This Forbes article, "What Vulnerability Looks Like to Psychopaths, Monks and the Rest of Us," makes an interesting comparison between sociopaths and Buddhist monks (apparently made in Kevin Dutton's book The Wisdom of Sociopaths), before veering off into stream of consciousness nonsense:
Ironically, both psychopaths and Tibetan monks detect deep emotions that are invisible to others. Psychopaths are much better at recognizing “those telltale signs in the gait of traumatized assault victims” notes The Wisdom of Psychopaths author, Kevin Dutton.
Tibetan monks, steeped in meditative practice, are also especially adept at reading feelings that are hidden from the rest of us, Paul Ekman discovered. Ekman, is the preeminent expert on lying and on the six universally expressed emotions in the face — anger, sadness, happiness, fear, disgust and surprise. Scarily, psychopaths score especially high on the Hare Self-Report Scale of psychopathy in seeing those core expressions, especially the ones that make us most vulnerable, fear and sadness, according to Sabrina Demetrioff.
Not to get overly aspie anal about semantics, but I don't know how it is ironic that both psychopaths and Tibetan monks detect deep emotions invisible to others? I have made the connection before to a psychopath's detachment and a buddhist's detachment.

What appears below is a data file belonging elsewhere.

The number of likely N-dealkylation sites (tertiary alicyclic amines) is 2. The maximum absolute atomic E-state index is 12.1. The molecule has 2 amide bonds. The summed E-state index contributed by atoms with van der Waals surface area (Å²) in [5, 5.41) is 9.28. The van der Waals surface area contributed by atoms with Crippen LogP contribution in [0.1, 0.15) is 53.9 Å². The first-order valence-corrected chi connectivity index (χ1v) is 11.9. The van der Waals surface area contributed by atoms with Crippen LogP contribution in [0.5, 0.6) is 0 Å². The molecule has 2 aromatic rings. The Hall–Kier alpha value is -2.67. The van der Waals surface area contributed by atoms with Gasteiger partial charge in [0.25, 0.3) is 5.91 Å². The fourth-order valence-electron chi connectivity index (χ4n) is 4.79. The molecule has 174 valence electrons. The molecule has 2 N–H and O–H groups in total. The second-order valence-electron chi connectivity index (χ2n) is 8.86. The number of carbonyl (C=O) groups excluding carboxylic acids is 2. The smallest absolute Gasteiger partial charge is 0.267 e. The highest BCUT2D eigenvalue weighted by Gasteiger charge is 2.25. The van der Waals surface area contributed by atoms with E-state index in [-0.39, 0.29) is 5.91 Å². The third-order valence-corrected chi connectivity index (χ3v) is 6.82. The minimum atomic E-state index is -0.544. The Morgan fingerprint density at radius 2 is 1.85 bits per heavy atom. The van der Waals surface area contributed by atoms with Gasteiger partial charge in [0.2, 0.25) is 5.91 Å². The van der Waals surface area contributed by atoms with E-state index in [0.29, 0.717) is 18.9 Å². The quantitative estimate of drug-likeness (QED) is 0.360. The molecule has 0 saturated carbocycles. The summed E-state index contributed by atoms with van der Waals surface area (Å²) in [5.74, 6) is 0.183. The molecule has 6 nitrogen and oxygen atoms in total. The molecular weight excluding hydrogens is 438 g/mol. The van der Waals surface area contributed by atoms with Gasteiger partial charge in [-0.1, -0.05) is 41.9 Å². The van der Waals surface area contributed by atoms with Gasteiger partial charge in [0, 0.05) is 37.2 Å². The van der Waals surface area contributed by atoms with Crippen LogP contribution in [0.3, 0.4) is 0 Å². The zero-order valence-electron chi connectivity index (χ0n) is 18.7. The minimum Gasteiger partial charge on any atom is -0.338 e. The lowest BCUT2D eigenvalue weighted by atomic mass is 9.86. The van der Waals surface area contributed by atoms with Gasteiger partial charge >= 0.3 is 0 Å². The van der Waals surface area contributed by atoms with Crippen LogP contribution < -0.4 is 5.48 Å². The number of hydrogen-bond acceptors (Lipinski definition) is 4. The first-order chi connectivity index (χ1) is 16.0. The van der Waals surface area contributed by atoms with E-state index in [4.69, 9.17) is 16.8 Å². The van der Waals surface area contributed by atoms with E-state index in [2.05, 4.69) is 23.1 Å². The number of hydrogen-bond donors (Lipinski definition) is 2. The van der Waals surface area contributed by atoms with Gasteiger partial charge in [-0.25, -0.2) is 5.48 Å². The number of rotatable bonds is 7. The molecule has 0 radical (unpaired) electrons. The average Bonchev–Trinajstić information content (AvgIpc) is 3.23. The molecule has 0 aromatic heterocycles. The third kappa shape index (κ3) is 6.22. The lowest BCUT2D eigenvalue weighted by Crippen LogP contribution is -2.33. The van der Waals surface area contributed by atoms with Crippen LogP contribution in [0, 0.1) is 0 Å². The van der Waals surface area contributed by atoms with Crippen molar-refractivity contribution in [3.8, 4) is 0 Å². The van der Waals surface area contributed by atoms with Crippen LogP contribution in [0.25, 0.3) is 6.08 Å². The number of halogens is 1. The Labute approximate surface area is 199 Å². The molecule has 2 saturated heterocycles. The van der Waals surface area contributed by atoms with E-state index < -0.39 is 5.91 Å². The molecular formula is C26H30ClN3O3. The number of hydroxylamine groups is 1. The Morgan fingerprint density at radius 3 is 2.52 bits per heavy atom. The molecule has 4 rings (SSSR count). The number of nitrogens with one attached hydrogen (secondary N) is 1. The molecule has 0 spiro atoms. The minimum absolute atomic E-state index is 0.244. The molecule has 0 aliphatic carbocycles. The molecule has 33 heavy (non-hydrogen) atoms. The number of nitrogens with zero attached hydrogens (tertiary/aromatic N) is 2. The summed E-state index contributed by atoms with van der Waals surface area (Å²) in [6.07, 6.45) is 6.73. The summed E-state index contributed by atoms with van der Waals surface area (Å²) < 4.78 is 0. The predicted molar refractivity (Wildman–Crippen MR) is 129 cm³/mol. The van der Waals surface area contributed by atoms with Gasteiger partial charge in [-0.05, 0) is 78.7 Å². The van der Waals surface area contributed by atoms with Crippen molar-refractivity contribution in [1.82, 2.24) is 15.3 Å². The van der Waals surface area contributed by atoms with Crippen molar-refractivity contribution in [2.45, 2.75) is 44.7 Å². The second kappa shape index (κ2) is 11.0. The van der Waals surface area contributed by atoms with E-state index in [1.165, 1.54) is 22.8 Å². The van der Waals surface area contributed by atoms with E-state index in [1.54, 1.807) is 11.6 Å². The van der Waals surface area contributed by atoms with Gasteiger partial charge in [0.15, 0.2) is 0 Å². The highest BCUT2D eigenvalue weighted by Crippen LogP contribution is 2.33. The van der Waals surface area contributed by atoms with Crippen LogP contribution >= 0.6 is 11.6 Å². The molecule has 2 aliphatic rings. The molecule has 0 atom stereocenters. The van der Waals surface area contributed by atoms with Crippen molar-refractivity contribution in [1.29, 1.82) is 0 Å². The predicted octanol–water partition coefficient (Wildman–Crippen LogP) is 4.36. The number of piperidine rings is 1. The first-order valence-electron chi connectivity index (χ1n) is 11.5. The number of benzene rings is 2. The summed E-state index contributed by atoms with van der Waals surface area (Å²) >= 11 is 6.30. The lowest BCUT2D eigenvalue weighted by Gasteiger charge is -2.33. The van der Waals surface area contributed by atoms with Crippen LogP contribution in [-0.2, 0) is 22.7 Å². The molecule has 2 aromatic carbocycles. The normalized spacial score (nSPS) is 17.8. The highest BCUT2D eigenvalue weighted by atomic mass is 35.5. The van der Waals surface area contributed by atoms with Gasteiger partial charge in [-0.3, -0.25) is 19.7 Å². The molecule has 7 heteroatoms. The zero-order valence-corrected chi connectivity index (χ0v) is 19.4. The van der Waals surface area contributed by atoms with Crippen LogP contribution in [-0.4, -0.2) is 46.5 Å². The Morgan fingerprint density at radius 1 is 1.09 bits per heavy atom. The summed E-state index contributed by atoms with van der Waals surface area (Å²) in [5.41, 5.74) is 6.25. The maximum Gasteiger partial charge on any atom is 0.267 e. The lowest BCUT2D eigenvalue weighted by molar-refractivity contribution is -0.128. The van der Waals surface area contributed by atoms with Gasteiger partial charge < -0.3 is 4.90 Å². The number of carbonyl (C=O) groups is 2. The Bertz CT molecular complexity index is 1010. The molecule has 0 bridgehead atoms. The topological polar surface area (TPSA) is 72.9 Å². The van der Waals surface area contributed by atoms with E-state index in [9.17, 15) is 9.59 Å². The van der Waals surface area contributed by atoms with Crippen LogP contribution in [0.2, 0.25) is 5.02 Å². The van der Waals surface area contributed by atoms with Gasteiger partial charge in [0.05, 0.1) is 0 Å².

Unlike our common impression of psychopaths as dangerous serial killers, and some are, others use their high-performing capacity to remain calm in stressful times to conduct surgery, lead soldiers or become sought-after CEOs. After all, as Dutton suggests, if you’re having brain surgery, wouldn’t you want someone who is not distracted by feelings and completely in control and concentrating on the operation? If your life were in danger on the battlefield, wouldn’t you want someone who could coolly survey the situation and deeply recognize others’ reactions, to determine the best way to rescue you?
Psychopaths adept detection of vulnerability is one of their most potent skills.
At which point the article contrasts Brene Brown's work on shame, and how one need only embrace their vulnerability and let go in order to be more courageous and connect better with others. Of course sociopaths are also shameless, but in a bad way that is different than when empaths acquire a lack of shame? It's not clear, but the article seems to suggest that lack of shame can lead to two very different result: extremely prosocial behavior and extremely antisocial behavior. I agree with that, particularly to the extent that feelings of shame seem to mitigate any extremes in behavior. But I disagree about the implicit distinction that it is psychopaths who would be doing all of the antisocial behavior and that shameless empaths are harmlessly prosocial. It's just odd to see an article come so close to drawing exact parallels between psychopaths and monks, and psychopaths and the empowered shameless empath, and then just sort of assume that monks, empaths, and psychopaths are not the same at all, for some undisclosed reason.